“Dr. Hino tells me that most patients see initial improvement only after three to four weeks — and then experience the greatest change in the first six months.  So seeing my body respond during the treatments is a very, very positive indicator to me of excellent improvements to come!”

Previously mainstream medicine has not been able to do anything for MS. Now, embryonic stem cells are giving hope to people with a wide variety of degenerative diseases.

If you have questions about whether these treatments might help you or someone you love, please click on the link above to Dr. Hino’s clinic and ask him your questions on his contact page.

By the way, Nancy gave me permission to tell her story in the hope that it will help many, many others. I join her in that hope.

{ 3 comments… read them below or add one }

Nancy Frisch February 6, 2017 at 10:16 pm

WOW! Peter! What a story. Proud that it is MINE! Thank you for sharing it. I suspect Dr. Hino will be deluged.
If any of your readers gets in touch with you, you can tell them to let Dr. Hino know they heard about him from “us” — Peter Glickman’s email about Nancy Frisch.
I learned from another patient while I was there that Dr. Hino has rewarded referrals with complimentary stem cell treatments!!
Hey hey!
Talk soon.
Best, Nancy

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private February 22, 2017 at 5:39 pm

Hi Mr Glickman, I’m just wondering about the salt water flush part of the Master Cleanse, and wouldn’t it make sense to use unrefined raw salt from ancient U.S. salt mines?

The celtic sea salt from France that you advertise for the Master Cleanse is harvested from salt flats and salt ponds, using modern-age ocean water, with all its industrial pollutants, chemical and agricultural run-off, and nuclear and biohazard waste products that continue to be dumped or leach into the rivers that run into the ocean.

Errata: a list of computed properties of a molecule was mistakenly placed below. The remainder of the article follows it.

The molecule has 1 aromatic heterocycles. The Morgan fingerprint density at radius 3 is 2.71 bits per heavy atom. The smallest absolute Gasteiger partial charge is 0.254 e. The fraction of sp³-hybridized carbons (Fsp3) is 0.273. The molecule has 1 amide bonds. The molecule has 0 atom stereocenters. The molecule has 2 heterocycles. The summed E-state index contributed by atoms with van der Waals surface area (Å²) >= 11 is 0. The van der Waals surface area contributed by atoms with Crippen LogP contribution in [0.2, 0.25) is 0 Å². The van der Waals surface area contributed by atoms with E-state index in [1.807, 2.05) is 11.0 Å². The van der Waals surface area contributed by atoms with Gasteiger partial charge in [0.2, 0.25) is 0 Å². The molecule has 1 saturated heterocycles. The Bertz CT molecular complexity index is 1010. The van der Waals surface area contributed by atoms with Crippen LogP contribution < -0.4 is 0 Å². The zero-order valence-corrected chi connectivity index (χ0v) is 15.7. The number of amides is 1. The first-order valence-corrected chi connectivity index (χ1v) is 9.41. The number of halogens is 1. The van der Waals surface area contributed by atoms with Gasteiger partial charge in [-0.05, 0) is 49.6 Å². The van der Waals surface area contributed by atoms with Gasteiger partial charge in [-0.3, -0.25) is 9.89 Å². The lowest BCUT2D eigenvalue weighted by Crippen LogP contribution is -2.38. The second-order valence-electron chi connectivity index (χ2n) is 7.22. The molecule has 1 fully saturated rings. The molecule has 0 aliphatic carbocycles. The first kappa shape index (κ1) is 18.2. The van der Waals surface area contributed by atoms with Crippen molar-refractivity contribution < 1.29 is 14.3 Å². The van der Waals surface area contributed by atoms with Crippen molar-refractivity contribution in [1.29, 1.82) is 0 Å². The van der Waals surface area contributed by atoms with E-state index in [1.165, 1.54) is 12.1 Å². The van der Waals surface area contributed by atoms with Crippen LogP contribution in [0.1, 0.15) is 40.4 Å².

But raw salt, from American salt mines, comes from the ancient oceans which once covered our continent, way back when (or before?) dinosaurs roamed the earth, before there was any modern pollution, chemical and medical waste, or other disgusting and toxic products of our post-industrial world.

Since I learned about the differences between different kinds of salt available to consumers, I’ve been horrified, and now my family and I use only raw, unrefined salt from American salt mines and we love the taste!

Please consider using and encouraging the use of raw, unrefined salt from ancient American salt mines in the salt water flush and Master Cleanse, instead of salt from modern polluted oceans?

Sincerely,
a Mom and Grandmother!

Reply

Peter Glickman February 27, 2017 at 1:13 am

Hi FergyGirl,
You bring up some good points. I recommend Celtic sea salt as a brand that does not add iodine and has all the trace minerals from the ocean that our bodies need. I know that the French are very meticulous about their food. However, any brand that doesn’t add extra iodine and contains all the trace minerals is fine. I know there are many out there. Thanks for bringing this up.